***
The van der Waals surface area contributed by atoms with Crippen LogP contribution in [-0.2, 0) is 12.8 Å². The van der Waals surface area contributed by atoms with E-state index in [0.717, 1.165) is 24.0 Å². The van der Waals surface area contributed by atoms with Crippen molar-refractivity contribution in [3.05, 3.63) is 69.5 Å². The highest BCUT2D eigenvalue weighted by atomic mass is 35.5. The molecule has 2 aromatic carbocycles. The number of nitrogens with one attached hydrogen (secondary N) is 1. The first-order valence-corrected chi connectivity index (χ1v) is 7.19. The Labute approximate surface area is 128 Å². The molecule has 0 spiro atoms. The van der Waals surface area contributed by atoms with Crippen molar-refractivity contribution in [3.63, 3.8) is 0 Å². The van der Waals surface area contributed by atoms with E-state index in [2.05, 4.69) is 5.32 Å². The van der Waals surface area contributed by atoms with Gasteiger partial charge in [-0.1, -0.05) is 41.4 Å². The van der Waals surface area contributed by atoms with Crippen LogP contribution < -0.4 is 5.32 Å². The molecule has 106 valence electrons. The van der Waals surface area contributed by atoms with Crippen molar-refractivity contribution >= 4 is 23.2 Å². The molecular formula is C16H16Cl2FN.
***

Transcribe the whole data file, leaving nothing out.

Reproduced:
The van der Waals surface area contributed by atoms with Crippen LogP contribution in [-0.2, 0) is 12.8 Å². The van der Waals surface area contributed by atoms with E-state index in [0.717, 1.165) is 24.0 Å². The van der Waals surface area contributed by atoms with Crippen molar-refractivity contribution in [3.05, 3.63) is 69.5 Å². The highest BCUT2D eigenvalue weighted by atomic mass is 35.5. The molecule has 2 aromatic carbocycles. The number of nitrogens with one attached hydrogen (secondary N) is 1. The first-order valence-corrected chi connectivity index (χ1v) is 7.19. The Labute approximate surface area is 128 Å². The molecule has 0 spiro atoms. The van der Waals surface area contributed by atoms with Crippen molar-refractivity contribution in [3.63, 3.8) is 0 Å². The van der Waals surface area contributed by atoms with E-state index in [2.05, 4.69) is 5.32 Å². The van der Waals surface area contributed by atoms with Gasteiger partial charge in [-0.1, -0.05) is 41.4 Å². The van der Waals surface area contributed by atoms with Crippen LogP contribution < -0.4 is 5.32 Å². The molecule has 106 valence electrons. The van der Waals surface area contributed by atoms with Crippen molar-refractivity contribution >= 4 is 23.2 Å². The molecular formula is C16H16Cl2FN.